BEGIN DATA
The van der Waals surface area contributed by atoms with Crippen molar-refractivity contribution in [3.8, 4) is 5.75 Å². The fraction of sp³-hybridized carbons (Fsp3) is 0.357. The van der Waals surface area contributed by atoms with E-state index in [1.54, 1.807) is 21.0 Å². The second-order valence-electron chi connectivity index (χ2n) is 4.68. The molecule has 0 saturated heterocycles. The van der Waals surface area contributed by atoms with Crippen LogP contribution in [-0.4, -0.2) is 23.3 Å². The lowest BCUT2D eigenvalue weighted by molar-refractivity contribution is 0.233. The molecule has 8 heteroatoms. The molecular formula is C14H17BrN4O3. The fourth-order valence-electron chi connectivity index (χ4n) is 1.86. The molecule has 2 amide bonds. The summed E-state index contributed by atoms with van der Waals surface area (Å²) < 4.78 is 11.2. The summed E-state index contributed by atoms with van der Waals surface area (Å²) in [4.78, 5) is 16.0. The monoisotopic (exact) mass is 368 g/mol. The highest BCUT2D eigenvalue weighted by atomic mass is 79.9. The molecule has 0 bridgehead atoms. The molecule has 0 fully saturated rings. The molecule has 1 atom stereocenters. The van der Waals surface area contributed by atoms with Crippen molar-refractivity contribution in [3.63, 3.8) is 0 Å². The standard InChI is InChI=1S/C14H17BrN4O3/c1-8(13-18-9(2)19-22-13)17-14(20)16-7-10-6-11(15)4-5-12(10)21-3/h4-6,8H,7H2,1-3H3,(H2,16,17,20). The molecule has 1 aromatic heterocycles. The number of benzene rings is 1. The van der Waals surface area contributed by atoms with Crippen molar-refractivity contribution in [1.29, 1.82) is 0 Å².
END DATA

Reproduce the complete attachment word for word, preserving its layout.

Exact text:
The van der Waals surface area contributed by atoms with Crippen molar-refractivity contribution in [3.8, 4) is 5.75 Å². The fraction of sp³-hybridized carbons (Fsp3) is 0.357. The van der Waals surface area contributed by atoms with E-state index in [1.54, 1.807) is 21.0 Å². The second-order valence-electron chi connectivity index (χ2n) is 4.68. The molecule has 0 saturated heterocycles. The van der Waals surface area contributed by atoms with Crippen LogP contribution in [-0.4, -0.2) is 23.3 Å². The lowest BCUT2D eigenvalue weighted by molar-refractivity contribution is 0.233. The molecule has 8 heteroatoms. The molecular formula is C14H17BrN4O3. The fourth-order valence-electron chi connectivity index (χ4n) is 1.86. The molecule has 2 amide bonds. The summed E-state index contributed by atoms with van der Waals surface area (Å²) < 4.78 is 11.2. The summed E-state index contributed by atoms with van der Waals surface area (Å²) in [4.78, 5) is 16.0. The monoisotopic (exact) mass is 368 g/mol. The highest BCUT2D eigenvalue weighted by atomic mass is 79.9. The molecule has 0 bridgehead atoms. The molecule has 0 fully saturated rings. The molecule has 1 atom stereocenters. The van der Waals surface area contributed by atoms with Crippen molar-refractivity contribution in [3.63, 3.8) is 0 Å². The standard InChI is InChI=1S/C14H17BrN4O3/c1-8(13-18-9(2)19-22-13)17-14(20)16-7-10-6-11(15)4-5-12(10)21-3/h4-6,8H,7H2,1-3H3,(H2,16,17,20). The molecule has 1 aromatic heterocycles. The number of benzene rings is 1. The van der Waals surface area contributed by atoms with Crippen molar-refractivity contribution in [1.29, 1.82) is 0 Å².